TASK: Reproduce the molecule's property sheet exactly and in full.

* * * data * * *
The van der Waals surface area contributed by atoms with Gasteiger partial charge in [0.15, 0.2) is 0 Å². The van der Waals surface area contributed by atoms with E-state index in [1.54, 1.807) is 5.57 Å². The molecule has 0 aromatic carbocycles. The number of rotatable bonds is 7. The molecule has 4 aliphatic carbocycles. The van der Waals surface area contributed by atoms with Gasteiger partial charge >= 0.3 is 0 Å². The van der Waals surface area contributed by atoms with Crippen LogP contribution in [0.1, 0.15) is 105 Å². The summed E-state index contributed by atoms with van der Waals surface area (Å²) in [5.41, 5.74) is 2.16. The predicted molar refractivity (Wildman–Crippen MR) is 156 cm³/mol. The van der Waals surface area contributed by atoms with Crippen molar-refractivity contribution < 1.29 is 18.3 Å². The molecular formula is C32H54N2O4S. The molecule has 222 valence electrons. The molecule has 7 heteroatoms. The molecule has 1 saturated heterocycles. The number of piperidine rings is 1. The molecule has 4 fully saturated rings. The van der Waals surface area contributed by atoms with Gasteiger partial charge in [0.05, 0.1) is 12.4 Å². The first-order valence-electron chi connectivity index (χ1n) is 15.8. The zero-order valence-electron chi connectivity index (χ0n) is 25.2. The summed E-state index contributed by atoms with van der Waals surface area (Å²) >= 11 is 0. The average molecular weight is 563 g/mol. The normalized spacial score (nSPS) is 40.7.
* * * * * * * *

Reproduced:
The van der Waals surface area contributed by atoms with Gasteiger partial charge in [0.15, 0.2) is 0 Å². The van der Waals surface area contributed by atoms with E-state index in [1.54, 1.807) is 5.57 Å². The molecule has 0 aromatic carbocycles. The number of rotatable bonds is 7. The molecule has 4 aliphatic carbocycles. The van der Waals surface area contributed by atoms with Gasteiger partial charge >= 0.3 is 0 Å². The van der Waals surface area contributed by atoms with Crippen LogP contribution in [0.1, 0.15) is 105 Å². The summed E-state index contributed by atoms with van der Waals surface area (Å²) in [5.41, 5.74) is 2.16. The predicted molar refractivity (Wildman–Crippen MR) is 156 cm³/mol. The van der Waals surface area contributed by atoms with Crippen molar-refractivity contribution < 1.29 is 18.3 Å². The molecular formula is C32H54N2O4S. The molecule has 222 valence electrons. The molecule has 7 heteroatoms. The molecule has 1 saturated heterocycles. The number of piperidine rings is 1. The molecule has 4 fully saturated rings. The van der Waals surface area contributed by atoms with Gasteiger partial charge in [0.05, 0.1) is 12.4 Å². The first-order valence-electron chi connectivity index (χ1n) is 15.8. The zero-order valence-electron chi connectivity index (χ0n) is 25.2. The summed E-state index contributed by atoms with van der Waals surface area (Å²) >= 11 is 0. The average molecular weight is 563 g/mol. The normalized spacial score (nSPS) is 40.7.